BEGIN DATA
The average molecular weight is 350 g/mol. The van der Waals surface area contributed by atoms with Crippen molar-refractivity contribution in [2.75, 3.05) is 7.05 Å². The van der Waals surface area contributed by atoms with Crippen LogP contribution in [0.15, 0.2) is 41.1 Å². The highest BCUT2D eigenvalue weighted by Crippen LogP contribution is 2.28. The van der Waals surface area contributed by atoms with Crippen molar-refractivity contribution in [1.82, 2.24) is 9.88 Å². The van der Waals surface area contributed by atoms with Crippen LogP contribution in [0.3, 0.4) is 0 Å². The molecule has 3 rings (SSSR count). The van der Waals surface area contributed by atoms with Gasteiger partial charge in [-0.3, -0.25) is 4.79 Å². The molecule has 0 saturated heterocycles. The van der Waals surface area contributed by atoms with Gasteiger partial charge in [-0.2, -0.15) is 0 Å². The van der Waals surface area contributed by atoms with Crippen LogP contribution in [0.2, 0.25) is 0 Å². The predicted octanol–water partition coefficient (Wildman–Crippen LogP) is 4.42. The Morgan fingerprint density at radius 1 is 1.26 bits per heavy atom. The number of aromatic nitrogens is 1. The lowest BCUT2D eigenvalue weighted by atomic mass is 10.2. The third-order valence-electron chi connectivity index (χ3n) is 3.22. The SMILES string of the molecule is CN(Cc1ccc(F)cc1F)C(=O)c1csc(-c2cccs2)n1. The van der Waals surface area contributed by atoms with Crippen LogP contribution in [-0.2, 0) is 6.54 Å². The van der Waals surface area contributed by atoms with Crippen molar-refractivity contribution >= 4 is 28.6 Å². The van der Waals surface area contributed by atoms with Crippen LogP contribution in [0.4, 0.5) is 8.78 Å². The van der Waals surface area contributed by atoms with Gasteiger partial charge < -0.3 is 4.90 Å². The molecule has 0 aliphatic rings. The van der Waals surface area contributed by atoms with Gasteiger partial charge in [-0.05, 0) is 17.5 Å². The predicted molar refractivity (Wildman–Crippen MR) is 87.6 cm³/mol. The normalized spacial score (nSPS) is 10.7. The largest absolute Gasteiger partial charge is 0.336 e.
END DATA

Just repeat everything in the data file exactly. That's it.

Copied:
The average molecular weight is 350 g/mol. The van der Waals surface area contributed by atoms with Crippen molar-refractivity contribution in [2.75, 3.05) is 7.05 Å². The van der Waals surface area contributed by atoms with Crippen LogP contribution in [0.15, 0.2) is 41.1 Å². The highest BCUT2D eigenvalue weighted by Crippen LogP contribution is 2.28. The van der Waals surface area contributed by atoms with Crippen molar-refractivity contribution in [1.82, 2.24) is 9.88 Å². The van der Waals surface area contributed by atoms with Crippen LogP contribution in [0.3, 0.4) is 0 Å². The molecule has 3 rings (SSSR count). The van der Waals surface area contributed by atoms with Gasteiger partial charge in [-0.3, -0.25) is 4.79 Å². The molecule has 0 saturated heterocycles. The van der Waals surface area contributed by atoms with Gasteiger partial charge in [-0.2, -0.15) is 0 Å². The van der Waals surface area contributed by atoms with Crippen LogP contribution in [0.2, 0.25) is 0 Å². The predicted octanol–water partition coefficient (Wildman–Crippen LogP) is 4.42. The Morgan fingerprint density at radius 1 is 1.26 bits per heavy atom. The number of aromatic nitrogens is 1. The lowest BCUT2D eigenvalue weighted by atomic mass is 10.2. The third-order valence-electron chi connectivity index (χ3n) is 3.22. The SMILES string of the molecule is CN(Cc1ccc(F)cc1F)C(=O)c1csc(-c2cccs2)n1. The van der Waals surface area contributed by atoms with Crippen LogP contribution in [-0.2, 0) is 6.54 Å². The van der Waals surface area contributed by atoms with Crippen molar-refractivity contribution >= 4 is 28.6 Å². The van der Waals surface area contributed by atoms with Crippen LogP contribution in [0.4, 0.5) is 8.78 Å². The van der Waals surface area contributed by atoms with Gasteiger partial charge < -0.3 is 4.90 Å². The molecule has 0 aliphatic rings. The van der Waals surface area contributed by atoms with Gasteiger partial charge in [-0.05, 0) is 17.5 Å². The predicted molar refractivity (Wildman–Crippen MR) is 87.6 cm³/mol. The normalized spacial score (nSPS) is 10.7. The largest absolute Gasteiger partial charge is 0.336 e.